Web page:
Rod Paige, the nation’s first black education secretary, condemned NAACP leaders Thursday for saying some black groups are fronts for white conservatives.
“You do not own, and you are not the arbiters of, African-American authenticity,” said Paige, who rose from segregated Mississippi to become President Bush’s education chief.
Paige’s comments, in a Wall Street Journal column titled “Naked Partisans,” appeared on the same day Bush’s challenger, Democrat John Kerry, was speaking at the annual convention of the National Association for the Advancement of Colored People in Philadelphia. Bush is at odds with the NAACP and has not spoken to the civil rights group since his 2000 campaign.
Bush and education
Paige took aim at two NAACP leaders, chairman Julian Bond and president Kweisi Mfume, for what he called “hateful and untruthful rhetoric about Republicans and President Bush.” At the convention, NAACP officials have described some black organizations as mouthpieces of white conservatives and have said Bush’s education law disproportionately hurts minorities.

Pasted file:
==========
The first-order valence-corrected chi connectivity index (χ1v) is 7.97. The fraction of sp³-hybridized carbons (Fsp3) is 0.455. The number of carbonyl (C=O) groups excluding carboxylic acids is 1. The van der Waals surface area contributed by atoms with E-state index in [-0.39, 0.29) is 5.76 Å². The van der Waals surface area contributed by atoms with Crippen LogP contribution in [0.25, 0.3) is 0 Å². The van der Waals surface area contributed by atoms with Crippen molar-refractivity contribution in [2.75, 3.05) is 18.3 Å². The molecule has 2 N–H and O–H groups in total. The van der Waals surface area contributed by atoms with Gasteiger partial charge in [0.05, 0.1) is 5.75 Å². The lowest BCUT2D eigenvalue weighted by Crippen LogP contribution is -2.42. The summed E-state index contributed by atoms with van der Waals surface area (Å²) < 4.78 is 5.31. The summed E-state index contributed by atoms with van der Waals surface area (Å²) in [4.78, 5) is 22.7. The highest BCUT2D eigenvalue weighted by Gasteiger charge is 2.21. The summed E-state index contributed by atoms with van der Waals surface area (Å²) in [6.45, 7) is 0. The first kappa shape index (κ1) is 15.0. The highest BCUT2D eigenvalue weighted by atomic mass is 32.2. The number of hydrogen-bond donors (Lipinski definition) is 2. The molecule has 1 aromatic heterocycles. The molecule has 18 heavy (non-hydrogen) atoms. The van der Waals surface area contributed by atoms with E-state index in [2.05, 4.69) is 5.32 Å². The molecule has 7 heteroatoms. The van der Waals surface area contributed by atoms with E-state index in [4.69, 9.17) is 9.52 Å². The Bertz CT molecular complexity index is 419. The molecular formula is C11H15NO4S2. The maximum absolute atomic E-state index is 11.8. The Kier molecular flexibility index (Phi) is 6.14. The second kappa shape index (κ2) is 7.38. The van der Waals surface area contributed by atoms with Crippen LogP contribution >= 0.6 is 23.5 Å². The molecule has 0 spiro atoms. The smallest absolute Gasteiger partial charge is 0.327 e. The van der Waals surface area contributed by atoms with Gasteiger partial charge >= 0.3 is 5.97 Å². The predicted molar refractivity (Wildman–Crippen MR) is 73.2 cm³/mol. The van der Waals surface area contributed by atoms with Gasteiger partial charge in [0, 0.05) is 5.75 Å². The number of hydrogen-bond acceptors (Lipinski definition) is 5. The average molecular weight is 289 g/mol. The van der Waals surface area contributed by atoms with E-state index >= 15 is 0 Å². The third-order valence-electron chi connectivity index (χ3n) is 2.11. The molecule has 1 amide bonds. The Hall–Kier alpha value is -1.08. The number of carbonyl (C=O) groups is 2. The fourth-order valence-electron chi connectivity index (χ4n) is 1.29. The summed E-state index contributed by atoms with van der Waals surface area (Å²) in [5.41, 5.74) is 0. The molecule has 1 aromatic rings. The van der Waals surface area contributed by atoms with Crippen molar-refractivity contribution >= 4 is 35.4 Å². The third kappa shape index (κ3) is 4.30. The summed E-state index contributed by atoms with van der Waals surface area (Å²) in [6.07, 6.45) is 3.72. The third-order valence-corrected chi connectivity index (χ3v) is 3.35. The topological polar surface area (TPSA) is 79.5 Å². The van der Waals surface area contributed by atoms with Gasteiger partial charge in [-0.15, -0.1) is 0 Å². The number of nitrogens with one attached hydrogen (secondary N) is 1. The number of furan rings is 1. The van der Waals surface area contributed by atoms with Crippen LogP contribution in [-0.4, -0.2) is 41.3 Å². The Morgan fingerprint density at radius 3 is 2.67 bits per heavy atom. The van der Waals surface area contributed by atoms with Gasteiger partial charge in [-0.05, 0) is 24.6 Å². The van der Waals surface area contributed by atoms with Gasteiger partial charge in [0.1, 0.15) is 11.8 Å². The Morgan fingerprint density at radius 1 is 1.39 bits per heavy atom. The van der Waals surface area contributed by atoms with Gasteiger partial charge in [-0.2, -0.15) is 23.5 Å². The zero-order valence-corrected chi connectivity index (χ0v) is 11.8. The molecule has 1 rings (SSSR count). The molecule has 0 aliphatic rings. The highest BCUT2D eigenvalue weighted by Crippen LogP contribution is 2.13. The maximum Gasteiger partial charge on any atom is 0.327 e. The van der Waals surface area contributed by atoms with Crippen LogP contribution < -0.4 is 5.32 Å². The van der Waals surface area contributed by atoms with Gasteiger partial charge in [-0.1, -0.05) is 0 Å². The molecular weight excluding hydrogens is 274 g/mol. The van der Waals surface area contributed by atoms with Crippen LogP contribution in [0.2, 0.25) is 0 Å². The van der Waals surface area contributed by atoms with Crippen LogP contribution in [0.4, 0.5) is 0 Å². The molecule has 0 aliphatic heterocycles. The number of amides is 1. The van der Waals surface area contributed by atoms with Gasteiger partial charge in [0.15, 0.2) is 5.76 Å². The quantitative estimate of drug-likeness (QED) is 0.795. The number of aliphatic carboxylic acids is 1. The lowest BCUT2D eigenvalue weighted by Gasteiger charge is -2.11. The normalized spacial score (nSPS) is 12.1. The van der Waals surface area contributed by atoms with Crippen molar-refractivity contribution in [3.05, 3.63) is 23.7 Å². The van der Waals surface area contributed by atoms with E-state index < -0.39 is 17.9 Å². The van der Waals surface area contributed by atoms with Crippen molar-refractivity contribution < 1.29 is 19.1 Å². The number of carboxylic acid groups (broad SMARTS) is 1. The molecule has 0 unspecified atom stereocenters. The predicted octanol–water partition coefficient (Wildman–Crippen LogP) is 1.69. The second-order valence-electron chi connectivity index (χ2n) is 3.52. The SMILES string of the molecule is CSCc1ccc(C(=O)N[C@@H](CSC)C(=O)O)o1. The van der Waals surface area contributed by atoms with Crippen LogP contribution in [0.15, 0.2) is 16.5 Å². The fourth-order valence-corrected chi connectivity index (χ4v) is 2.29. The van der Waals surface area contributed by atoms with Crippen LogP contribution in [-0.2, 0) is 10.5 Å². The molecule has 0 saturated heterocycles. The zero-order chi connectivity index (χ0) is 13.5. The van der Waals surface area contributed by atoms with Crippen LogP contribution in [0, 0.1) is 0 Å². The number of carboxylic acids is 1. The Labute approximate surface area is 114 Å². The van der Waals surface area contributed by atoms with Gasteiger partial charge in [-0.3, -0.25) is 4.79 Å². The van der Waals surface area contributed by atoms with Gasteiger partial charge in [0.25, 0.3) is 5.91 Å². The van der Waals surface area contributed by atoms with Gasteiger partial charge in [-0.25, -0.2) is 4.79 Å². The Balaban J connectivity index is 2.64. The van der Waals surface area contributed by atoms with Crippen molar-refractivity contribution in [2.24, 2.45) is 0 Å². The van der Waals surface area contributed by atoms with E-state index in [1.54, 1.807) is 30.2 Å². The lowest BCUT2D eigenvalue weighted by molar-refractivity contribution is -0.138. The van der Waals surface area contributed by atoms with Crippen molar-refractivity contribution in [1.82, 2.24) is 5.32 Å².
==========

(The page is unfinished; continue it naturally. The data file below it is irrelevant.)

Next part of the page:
The No Child Left Behind law of 2001, Paige said, is dedicated to closing the learning gap between blacks and whites and giving school choice to poor and minority students. Paige said he is a lifelong NAACP member, yet now sees the organization betraying its origins.
“The civil-rights movement has historically been multicultural, and many of its founders, including those who established the NAACP, were in fact white,” Paige said. “I long for the day when our nation’s education policy will not be grist for the partisan mill — when we can work together, black and white, rich and poor, for the sake of our children.”